The Supreme Court issued a very anti-worker decision.
Many large companies require employees to sign an arbitration clause that requires the employee to arbitrate violations of Federal labor laws rather than seek relief from a jury. The Supreme Court has ruled that they cannot form classes or groups to litigate these issues. The effect is to eliminate employee challenges. Big business has a lot more money to spend on this than individuals. The only way for workers to fight on these issues is to have a large enough group to share the expense.
The Supreme Court case, National Labor Relations Board v. Murphy Oil USA, Inc., consolidated three separate cases involving different employers: the software company Epic Systems, the accounting and consulting firm Ernst & Young, and the oil company and gas station chain Murphy Oil.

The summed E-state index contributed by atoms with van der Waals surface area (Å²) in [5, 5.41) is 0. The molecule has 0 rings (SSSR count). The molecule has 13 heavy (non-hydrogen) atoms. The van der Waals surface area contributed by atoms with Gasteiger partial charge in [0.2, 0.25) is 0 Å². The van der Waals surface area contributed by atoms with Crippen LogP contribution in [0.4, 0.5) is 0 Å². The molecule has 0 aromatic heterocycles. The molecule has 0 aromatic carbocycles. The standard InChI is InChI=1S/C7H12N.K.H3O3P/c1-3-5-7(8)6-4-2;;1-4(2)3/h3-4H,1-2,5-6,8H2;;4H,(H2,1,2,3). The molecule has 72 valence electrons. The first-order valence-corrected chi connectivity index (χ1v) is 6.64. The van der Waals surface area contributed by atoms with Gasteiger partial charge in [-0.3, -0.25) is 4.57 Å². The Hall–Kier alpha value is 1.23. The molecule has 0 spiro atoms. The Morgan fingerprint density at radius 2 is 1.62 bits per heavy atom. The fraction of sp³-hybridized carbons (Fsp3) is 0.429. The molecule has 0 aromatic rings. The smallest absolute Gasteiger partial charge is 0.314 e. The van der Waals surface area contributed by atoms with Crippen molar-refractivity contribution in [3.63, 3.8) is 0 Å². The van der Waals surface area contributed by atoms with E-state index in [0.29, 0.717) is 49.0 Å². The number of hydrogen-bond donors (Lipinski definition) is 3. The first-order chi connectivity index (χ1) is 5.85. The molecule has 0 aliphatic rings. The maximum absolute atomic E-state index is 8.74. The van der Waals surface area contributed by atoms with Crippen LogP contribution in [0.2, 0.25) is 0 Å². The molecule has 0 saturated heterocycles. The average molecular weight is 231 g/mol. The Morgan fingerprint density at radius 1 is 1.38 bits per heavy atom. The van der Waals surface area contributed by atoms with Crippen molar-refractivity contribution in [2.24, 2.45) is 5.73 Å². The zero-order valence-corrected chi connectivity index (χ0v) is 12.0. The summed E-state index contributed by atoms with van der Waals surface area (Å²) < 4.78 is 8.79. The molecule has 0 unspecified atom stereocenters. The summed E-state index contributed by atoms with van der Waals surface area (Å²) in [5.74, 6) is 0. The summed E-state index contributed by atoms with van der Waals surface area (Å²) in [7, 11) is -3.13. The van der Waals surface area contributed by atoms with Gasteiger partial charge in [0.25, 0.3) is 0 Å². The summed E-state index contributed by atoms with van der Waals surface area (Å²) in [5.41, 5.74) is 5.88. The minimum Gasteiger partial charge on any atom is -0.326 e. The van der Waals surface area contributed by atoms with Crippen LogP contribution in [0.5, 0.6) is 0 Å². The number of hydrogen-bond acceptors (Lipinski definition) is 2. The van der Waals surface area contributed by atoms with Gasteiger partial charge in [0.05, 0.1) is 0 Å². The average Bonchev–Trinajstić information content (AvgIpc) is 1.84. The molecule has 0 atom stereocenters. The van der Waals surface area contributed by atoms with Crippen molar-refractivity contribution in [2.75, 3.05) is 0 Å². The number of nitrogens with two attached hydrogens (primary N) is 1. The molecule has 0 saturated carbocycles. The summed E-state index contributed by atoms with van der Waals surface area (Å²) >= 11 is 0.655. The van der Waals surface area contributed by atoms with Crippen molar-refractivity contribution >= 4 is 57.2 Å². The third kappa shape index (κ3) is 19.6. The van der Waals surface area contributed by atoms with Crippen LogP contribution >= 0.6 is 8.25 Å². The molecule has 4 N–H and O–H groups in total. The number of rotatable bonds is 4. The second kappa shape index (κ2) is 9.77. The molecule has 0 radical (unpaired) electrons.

A former Murphy Oil employee, Sheila Hobson, claimed that when she worked at one of the company’s retail stores, she and her colleagues were required to do off-the-clock work they weren’t compensated for. They got together to sue the company for back pay. But when they consulted a lawyer, they learned they couldn’t take Murphy Oil to court as a group because they had already agreed to arbitration when they accepted their jobs.
“The court today holds enforceable this arm-twisted, take-it-or-leave-it contracts including the provisions requiring employees to litigate wage and hours claims only one-by-one,” she said. “Federal labor law does not countenance such isolation of employees.” ~ Justice Ruth Ginsburg Bader